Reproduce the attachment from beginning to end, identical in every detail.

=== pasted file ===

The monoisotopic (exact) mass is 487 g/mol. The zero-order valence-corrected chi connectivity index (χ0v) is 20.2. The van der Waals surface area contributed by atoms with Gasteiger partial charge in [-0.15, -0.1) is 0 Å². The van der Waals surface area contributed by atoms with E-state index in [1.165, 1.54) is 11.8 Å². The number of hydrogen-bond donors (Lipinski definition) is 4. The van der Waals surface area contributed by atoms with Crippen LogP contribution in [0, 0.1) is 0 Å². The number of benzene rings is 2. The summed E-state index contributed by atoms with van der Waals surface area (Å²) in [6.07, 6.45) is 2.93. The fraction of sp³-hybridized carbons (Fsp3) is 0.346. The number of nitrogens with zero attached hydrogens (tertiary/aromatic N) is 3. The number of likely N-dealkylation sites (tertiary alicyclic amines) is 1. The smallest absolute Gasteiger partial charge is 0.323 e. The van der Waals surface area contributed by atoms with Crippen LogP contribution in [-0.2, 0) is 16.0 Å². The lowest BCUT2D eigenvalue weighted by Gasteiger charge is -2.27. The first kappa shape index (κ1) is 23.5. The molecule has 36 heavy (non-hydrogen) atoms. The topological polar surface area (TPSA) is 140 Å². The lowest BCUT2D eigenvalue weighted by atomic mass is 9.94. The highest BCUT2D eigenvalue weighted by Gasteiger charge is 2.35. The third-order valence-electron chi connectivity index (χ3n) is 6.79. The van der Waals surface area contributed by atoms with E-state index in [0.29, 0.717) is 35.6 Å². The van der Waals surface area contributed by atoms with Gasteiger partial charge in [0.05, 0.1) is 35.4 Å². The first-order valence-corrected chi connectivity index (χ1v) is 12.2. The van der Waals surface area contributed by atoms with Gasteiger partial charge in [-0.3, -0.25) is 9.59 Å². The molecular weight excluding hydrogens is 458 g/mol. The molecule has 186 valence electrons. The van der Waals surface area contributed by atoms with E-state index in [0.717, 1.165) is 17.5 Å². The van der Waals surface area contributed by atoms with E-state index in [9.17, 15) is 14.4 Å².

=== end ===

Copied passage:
The monoisotopic (exact) mass is 487 g/mol. The zero-order valence-corrected chi connectivity index (χ0v) is 20.2. The van der Waals surface area contributed by atoms with Gasteiger partial charge in [-0.15, -0.1) is 0 Å². The van der Waals surface area contributed by atoms with E-state index in [1.165, 1.54) is 11.8 Å². The number of hydrogen-bond donors (Lipinski definition) is 4. The van der Waals surface area contributed by atoms with Crippen LogP contribution in [0, 0.1) is 0 Å². The number of benzene rings is 2. The summed E-state index contributed by atoms with van der Waals surface area (Å²) in [6.07, 6.45) is 2.93. The fraction of sp³-hybridized carbons (Fsp3) is 0.346. The number of nitrogens with zero attached hydrogens (tertiary/aromatic N) is 3. The number of likely N-dealkylation sites (tertiary alicyclic amines) is 1. The smallest absolute Gasteiger partial charge is 0.323 e. The van der Waals surface area contributed by atoms with Crippen LogP contribution in [-0.2, 0) is 16.0 Å². The lowest BCUT2D eigenvalue weighted by Gasteiger charge is -2.27. The first kappa shape index (κ1) is 23.5. The molecule has 36 heavy (non-hydrogen) atoms. The topological polar surface area (TPSA) is 140 Å². The lowest BCUT2D eigenvalue weighted by atomic mass is 9.94. The highest BCUT2D eigenvalue weighted by Gasteiger charge is 2.35. The third-order valence-electron chi connectivity index (χ3n) is 6.79. The van der Waals surface area contributed by atoms with E-state index in [0.29, 0.717) is 35.6 Å². The van der Waals surface area contributed by atoms with Gasteiger partial charge in [0.05, 0.1) is 35.4 Å². The first-order valence-corrected chi connectivity index (χ1v) is 12.2. The van der Waals surface area contributed by atoms with Gasteiger partial charge in [-0.3, -0.25) is 9.59 Å². The molecular weight excluding hydrogens is 458 g/mol. The molecule has 186 valence electrons. The van der Waals surface area contributed by atoms with E-state index in [0.717, 1.165) is 17.5 Å². The van der Waals surface area contributed by atoms with E-state index in [9.17, 15) is 14.4 Å².